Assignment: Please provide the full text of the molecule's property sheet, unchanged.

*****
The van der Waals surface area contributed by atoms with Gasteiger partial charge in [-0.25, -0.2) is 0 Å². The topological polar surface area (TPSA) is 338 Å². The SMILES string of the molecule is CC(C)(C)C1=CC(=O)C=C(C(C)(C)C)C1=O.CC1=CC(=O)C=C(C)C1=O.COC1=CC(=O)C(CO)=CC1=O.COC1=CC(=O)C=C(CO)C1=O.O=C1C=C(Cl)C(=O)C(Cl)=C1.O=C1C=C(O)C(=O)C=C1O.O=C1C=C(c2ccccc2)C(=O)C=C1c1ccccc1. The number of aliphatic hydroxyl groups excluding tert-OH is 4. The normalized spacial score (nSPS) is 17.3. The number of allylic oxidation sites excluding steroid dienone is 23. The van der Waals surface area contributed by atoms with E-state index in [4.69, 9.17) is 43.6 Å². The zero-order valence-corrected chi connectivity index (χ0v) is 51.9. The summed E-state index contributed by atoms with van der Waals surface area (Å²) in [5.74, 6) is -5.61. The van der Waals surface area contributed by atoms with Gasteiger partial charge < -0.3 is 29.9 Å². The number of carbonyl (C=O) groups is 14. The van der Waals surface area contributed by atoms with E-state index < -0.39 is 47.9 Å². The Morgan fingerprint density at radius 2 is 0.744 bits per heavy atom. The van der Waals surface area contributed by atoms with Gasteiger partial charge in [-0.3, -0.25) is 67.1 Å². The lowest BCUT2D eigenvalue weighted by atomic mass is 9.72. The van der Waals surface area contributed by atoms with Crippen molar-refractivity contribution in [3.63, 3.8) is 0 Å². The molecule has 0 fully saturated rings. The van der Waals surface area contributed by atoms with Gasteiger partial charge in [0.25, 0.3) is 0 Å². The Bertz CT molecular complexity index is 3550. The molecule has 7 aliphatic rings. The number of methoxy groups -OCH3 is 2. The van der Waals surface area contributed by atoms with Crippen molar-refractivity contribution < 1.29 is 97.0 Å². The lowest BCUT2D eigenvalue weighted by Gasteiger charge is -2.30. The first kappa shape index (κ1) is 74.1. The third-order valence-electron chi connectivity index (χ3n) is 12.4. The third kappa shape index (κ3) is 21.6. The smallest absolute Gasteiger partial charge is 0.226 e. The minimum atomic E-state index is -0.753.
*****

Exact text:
The van der Waals surface area contributed by atoms with Gasteiger partial charge in [-0.25, -0.2) is 0 Å². The topological polar surface area (TPSA) is 338 Å². The SMILES string of the molecule is CC(C)(C)C1=CC(=O)C=C(C(C)(C)C)C1=O.CC1=CC(=O)C=C(C)C1=O.COC1=CC(=O)C(CO)=CC1=O.COC1=CC(=O)C=C(CO)C1=O.O=C1C=C(Cl)C(=O)C(Cl)=C1.O=C1C=C(O)C(=O)C=C1O.O=C1C=C(c2ccccc2)C(=O)C=C1c1ccccc1. The number of aliphatic hydroxyl groups excluding tert-OH is 4. The normalized spacial score (nSPS) is 17.3. The number of allylic oxidation sites excluding steroid dienone is 23. The van der Waals surface area contributed by atoms with E-state index in [4.69, 9.17) is 43.6 Å². The zero-order valence-corrected chi connectivity index (χ0v) is 51.9. The summed E-state index contributed by atoms with van der Waals surface area (Å²) in [5.74, 6) is -5.61. The van der Waals surface area contributed by atoms with Gasteiger partial charge < -0.3 is 29.9 Å². The number of carbonyl (C=O) groups is 14. The van der Waals surface area contributed by atoms with E-state index < -0.39 is 47.9 Å². The Morgan fingerprint density at radius 2 is 0.744 bits per heavy atom. The van der Waals surface area contributed by atoms with Gasteiger partial charge in [-0.3, -0.25) is 67.1 Å². The lowest BCUT2D eigenvalue weighted by atomic mass is 9.72. The van der Waals surface area contributed by atoms with Crippen molar-refractivity contribution in [3.63, 3.8) is 0 Å². The molecule has 0 fully saturated rings. The van der Waals surface area contributed by atoms with Gasteiger partial charge in [0.25, 0.3) is 0 Å². The Bertz CT molecular complexity index is 3550. The molecule has 7 aliphatic rings. The number of methoxy groups -OCH3 is 2. The van der Waals surface area contributed by atoms with Crippen molar-refractivity contribution < 1.29 is 97.0 Å². The lowest BCUT2D eigenvalue weighted by Gasteiger charge is -2.30. The first kappa shape index (κ1) is 74.1. The third-order valence-electron chi connectivity index (χ3n) is 12.4. The third kappa shape index (κ3) is 21.6. The smallest absolute Gasteiger partial charge is 0.226 e. The minimum atomic E-state index is -0.753.